“If we were to study this [economic bubble] as an ecological environment, you would think that humans as a species only had one purpose in life. That purpose was to eat junk food, buy gigantic cars, and upgrade every countertop in the globe to granite.” -Dr. Housing Bubble

Everything is OK

May 26, 2009

Dear Patrick

May 21, 2009 was one of the earliest sites to “point and holler” about the housing bubble. I also subscribe to his daily newsletter (as a news aggregator he’s a pip). just started something new & different. The site is now open for registered users to initiate posts.

A few have been posted questions regarding their personal housing predicament. All readers can benefit from his unique vantage point as professor of bubblecology. Some of the comments aren’t too bad, either.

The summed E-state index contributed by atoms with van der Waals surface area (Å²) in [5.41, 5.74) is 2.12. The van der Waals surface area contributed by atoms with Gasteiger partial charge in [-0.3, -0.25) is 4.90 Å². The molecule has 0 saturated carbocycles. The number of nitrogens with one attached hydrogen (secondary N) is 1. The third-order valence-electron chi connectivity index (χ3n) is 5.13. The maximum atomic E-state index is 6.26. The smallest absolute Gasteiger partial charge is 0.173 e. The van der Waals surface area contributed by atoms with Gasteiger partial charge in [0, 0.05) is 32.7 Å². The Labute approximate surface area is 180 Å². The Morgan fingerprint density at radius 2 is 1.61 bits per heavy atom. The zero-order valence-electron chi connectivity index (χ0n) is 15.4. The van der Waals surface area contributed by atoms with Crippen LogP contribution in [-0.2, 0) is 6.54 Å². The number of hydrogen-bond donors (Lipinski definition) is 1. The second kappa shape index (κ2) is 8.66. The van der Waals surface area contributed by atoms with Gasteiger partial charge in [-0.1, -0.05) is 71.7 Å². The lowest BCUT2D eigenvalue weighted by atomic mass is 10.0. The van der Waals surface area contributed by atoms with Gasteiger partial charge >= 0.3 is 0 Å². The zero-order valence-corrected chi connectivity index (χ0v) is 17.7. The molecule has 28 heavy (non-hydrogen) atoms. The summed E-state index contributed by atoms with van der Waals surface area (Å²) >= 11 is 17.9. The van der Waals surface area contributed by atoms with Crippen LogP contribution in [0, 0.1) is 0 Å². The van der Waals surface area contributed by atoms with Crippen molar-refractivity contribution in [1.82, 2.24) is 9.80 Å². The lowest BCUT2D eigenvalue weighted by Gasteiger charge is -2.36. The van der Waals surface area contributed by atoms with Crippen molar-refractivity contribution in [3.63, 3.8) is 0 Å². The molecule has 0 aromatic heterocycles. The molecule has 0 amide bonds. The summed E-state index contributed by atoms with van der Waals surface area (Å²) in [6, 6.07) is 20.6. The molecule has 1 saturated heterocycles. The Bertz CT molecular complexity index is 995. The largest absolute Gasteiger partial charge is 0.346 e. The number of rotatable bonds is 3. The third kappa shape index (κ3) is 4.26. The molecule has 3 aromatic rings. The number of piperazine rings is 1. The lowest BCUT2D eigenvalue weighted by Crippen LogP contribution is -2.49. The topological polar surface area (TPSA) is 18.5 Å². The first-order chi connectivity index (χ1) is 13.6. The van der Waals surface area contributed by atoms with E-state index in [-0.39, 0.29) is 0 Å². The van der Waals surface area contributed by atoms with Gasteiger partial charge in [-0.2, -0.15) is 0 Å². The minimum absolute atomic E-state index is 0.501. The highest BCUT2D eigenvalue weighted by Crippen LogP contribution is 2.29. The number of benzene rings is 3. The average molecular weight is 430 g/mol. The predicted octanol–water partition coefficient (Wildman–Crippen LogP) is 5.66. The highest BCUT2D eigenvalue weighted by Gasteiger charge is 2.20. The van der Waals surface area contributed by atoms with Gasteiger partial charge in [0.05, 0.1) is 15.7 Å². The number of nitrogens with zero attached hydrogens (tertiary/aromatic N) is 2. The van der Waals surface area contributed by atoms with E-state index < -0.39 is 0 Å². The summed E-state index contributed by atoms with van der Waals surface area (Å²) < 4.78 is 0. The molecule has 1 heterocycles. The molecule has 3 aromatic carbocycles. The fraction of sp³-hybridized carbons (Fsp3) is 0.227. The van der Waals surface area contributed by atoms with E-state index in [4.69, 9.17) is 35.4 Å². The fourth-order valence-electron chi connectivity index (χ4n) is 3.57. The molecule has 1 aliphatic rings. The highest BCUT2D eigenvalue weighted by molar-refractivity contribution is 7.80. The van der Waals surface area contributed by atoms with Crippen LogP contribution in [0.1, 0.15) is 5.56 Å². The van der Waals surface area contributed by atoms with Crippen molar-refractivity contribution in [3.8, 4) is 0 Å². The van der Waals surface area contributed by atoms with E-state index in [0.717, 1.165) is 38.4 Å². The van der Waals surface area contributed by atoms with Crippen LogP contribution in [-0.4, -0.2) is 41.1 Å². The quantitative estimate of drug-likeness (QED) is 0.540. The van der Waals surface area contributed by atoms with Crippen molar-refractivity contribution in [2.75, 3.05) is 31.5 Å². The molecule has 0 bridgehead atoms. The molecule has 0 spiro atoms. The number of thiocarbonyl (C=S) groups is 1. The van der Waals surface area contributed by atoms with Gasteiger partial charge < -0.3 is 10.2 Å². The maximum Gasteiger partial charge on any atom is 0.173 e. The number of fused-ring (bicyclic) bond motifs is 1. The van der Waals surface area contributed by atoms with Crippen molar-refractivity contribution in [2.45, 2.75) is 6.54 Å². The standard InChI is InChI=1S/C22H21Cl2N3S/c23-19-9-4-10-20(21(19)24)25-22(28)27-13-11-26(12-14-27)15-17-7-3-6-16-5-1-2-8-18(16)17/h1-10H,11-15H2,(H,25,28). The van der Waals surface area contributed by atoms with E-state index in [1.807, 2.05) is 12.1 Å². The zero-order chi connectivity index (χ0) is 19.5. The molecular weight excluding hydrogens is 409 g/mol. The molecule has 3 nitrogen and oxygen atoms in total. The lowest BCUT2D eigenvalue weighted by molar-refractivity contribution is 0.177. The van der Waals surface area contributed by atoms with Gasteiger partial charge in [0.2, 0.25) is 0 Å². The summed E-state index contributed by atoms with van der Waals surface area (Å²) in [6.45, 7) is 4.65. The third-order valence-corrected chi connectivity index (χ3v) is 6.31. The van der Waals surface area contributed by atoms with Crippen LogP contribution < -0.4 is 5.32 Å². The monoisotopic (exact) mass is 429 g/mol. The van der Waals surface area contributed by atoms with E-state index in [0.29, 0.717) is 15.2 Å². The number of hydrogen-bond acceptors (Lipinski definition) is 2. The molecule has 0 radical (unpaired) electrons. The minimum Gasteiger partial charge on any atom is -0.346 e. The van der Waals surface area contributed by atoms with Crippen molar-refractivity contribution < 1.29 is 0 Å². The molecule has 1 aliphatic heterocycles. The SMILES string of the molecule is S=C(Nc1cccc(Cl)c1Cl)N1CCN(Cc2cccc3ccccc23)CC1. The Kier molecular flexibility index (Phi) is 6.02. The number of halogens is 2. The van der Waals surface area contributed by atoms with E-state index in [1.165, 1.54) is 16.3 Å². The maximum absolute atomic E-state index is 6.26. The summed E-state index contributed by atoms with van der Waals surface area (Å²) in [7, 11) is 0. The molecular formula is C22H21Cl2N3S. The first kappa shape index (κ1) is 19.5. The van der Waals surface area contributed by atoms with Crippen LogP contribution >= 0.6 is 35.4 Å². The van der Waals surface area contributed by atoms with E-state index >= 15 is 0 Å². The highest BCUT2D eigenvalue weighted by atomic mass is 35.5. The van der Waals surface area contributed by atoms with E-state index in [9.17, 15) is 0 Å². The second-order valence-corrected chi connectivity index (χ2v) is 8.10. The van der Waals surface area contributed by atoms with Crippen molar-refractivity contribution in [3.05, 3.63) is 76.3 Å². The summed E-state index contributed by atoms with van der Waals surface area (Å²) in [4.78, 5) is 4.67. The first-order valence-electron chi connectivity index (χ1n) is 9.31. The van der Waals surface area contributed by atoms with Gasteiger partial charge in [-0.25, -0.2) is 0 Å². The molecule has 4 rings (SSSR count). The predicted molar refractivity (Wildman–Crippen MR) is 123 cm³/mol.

And thus we have the bloom of a familiar format.

Pretty interesting to watch and see how this concept develops. Certainly the questions being asked reflect and reveal some of the hard realities which people (such as homedebtors) are facing out in the real world, and which most of us (the solvent, the prudent, the renters) are likely unaware.

Of course  one should always employ a bit of skepticism about any information published on the web- mainstream sites included.

The blogosphere (trite term I know) has a unique, man-on -the-street p.o.v. which encompasses both the pedestrian and wise.


Walk Away or Keep Paying?


Government Punishing Responsible People

Fight the power.